Sounds that Sea Otters Make and What They Mean

Sea otters are very social creatures, living in same-sex groups on ocean coastlines between California and Alaska. They’re amazing too and have innovative ways to communicate with each other. While not extremely vocal, they do produce sounds to express particular emotions, instructions or to have fun.

These sounds can include things like hissing, cooing, grunting, barking, whistling, whimpering, crying, chirping, and other such noises. While sounds like cooing will often denote contentedness, pups will squeal and scream when separated from their mother.

Are Sea Otters Very Vocal?

Sea otters, as with all otters, are vocal. They have a heightened sense of hearing and, therefore, distinct sounds they make to express themselves. They make vocalizations to serve a range of purposes much in the same manner as people do.

We don’t know all the reasons why they make the sounds they do, but we can surmise by observation and subsequent reactions by other sea otters. A simple demonstration of this is when a mother reunites with her baby after it cries, screams and squeals from being without her.

How Do Sea Otters Communicate with One Another?

Sea otters use a variety of methods to communicate with one another. While vocalization is one aspect of this, they also incorporate touch, vision, and smell. To illustrate, males will patrol their territory, chasing intruders and floating on their back while splashing.

They will communicate in a tactile way by using their whiskers, licking, forepaws, facial contact with another sea otter’s body, and, of course, throughout their mating rituals. But the sea otter’s crowning feature is its ability to produce sound.

How Do Sea Otters Produce Sound?

Sea otters produce sound in both water and air using vocal cords. They can produce a variety of sounds that are guttural, nasal, and dental. Sea otters have lungs, which push air through the voice box to produce sound. They can control their mouths, throats, and bellies to intentionally produce distinctive noises.

But, sea otters can also produce sound by using their bodies in the water to make specific splashing sounds. They will also position themselves in such a way as to convey warning or alarm to other sea otters nearby.

Are Only Sea Otter Pups Vocal or Do Adults Also Make Sounds?

Both pups and adults make sounds, are quite loud, and can vocalize for a considerable period of time. But, the purpose of a pup vocalizing is often due to the fact that it’s away from its mother. However, adults will vary their sounds to serve several purposes.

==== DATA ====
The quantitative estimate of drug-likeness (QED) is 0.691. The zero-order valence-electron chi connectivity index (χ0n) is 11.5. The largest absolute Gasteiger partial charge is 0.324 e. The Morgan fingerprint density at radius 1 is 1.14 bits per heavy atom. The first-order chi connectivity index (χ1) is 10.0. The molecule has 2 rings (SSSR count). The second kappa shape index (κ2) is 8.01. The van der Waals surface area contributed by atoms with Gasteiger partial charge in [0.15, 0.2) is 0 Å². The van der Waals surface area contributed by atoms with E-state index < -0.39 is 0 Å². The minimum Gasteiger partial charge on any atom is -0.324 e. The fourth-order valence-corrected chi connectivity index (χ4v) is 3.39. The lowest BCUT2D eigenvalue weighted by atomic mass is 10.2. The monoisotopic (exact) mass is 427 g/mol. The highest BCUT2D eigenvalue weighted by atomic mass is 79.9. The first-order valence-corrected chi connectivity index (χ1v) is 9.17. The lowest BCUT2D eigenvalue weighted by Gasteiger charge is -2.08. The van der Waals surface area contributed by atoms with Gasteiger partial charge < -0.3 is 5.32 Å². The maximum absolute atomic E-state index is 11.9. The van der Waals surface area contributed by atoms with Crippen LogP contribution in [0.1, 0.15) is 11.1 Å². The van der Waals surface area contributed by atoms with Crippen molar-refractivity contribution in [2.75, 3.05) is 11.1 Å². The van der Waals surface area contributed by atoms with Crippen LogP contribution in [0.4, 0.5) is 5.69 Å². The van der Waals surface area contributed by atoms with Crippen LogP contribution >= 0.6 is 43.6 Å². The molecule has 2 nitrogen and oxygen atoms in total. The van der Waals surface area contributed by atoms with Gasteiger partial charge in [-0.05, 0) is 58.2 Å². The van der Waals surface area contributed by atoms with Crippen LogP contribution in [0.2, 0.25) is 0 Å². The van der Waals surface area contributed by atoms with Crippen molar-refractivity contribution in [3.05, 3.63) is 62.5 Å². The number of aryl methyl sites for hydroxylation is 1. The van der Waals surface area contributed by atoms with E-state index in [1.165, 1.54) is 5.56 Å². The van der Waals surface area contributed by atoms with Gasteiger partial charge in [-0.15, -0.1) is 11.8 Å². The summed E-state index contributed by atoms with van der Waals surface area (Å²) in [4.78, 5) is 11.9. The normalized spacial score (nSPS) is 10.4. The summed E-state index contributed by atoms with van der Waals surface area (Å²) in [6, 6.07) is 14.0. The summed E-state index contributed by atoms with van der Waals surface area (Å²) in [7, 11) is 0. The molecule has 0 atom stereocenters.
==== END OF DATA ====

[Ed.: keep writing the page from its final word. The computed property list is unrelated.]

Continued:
Having said that, pups tend to be more vocal than adults and will whimper, whine and cry at the slightest provocation. Adults are more apt to make noises of being happy and playful. They reserve aggressive or distressed vocalizations for when they feel threatened, trapped or captured.

What Kinds of Sounds Do Sea Otters Make? (And What Do They Mean?)

Researchers and scientists have been able to identify nine to 10 different sounds in sea otters. These include things like barks, whines, yelps, whistles, coos, growls, and others; all of which serve various purposes.

For instance, males will make growling noises and other sounds of aggression to exert dominance in their territory. Females will hiss and bark when threatened, especially if she’s pregnant or protecting her young. Pups will make screaming sounds when away from its mother and cooing sounds when in its mother’s presence.

Females will coo before and after mating but she will be aggressive with growls and snarls when trying to escape from a potential mate. Once she has her young, she’ll hiss, grunt or bark during feeding.

Do Sea Otters Scream or Make Squeals or Squeaky Noises?

Sea otters scream, squeal and make other kinds of squeaky noises. Screaming and squealing come from babies when separated from their mothers. Adult sea otters will also produce their own blood-curdling scream when under stress. However, when females scream for their young, it is different than one made in general distress.

Acoustic Metrics of Sea Otter Screams

Studies of sea otter acoustics, specifically with their screams, have proved that all had a harmonic structure with the capacity to extend 60 kilohertz. For a basis of comparison, there are radio and wireless frequencies traveling at that wavelength.

This means they can project sound at a far range and for a considerable duration. Estimates place the length between ½ and two seconds. Females can scream in frequencies that range between six and eight kilohertz and pups can reach four to seven kilohertz. Eight kilohertz is the lowest possible range for people to hear each other over the telephone.